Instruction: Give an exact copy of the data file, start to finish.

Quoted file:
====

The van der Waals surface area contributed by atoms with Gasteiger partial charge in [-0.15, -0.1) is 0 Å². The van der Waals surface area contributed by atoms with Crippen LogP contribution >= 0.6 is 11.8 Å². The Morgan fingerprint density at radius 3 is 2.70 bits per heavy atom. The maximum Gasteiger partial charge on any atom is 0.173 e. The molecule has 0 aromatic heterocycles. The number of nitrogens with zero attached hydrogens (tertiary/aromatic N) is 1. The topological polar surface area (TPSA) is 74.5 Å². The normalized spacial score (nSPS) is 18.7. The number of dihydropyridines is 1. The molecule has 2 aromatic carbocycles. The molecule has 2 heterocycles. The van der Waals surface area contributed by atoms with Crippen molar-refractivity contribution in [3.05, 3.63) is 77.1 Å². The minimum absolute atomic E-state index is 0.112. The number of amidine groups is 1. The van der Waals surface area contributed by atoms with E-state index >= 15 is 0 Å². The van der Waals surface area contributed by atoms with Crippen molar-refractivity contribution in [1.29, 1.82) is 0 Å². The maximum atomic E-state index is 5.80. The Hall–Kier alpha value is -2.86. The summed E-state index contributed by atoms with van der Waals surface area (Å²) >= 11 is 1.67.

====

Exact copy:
The van der Waals surface area contributed by atoms with Gasteiger partial charge in [-0.15, -0.1) is 0 Å². The van der Waals surface area contributed by atoms with Crippen LogP contribution >= 0.6 is 11.8 Å². The Morgan fingerprint density at radius 3 is 2.70 bits per heavy atom. The maximum Gasteiger partial charge on any atom is 0.173 e. The molecule has 0 aromatic heterocycles. The number of nitrogens with zero attached hydrogens (tertiary/aromatic N) is 1. The topological polar surface area (TPSA) is 74.5 Å². The normalized spacial score (nSPS) is 18.7. The number of dihydropyridines is 1. The molecule has 2 aromatic carbocycles. The molecule has 2 heterocycles. The van der Waals surface area contributed by atoms with Crippen molar-refractivity contribution in [3.05, 3.63) is 77.1 Å². The minimum absolute atomic E-state index is 0.112. The number of amidine groups is 1. The van der Waals surface area contributed by atoms with E-state index >= 15 is 0 Å². The van der Waals surface area contributed by atoms with Crippen molar-refractivity contribution in [1.29, 1.82) is 0 Å². The maximum atomic E-state index is 5.80. The Hall–Kier alpha value is -2.86. The summed E-state index contributed by atoms with van der Waals surface area (Å²) >= 11 is 1.67.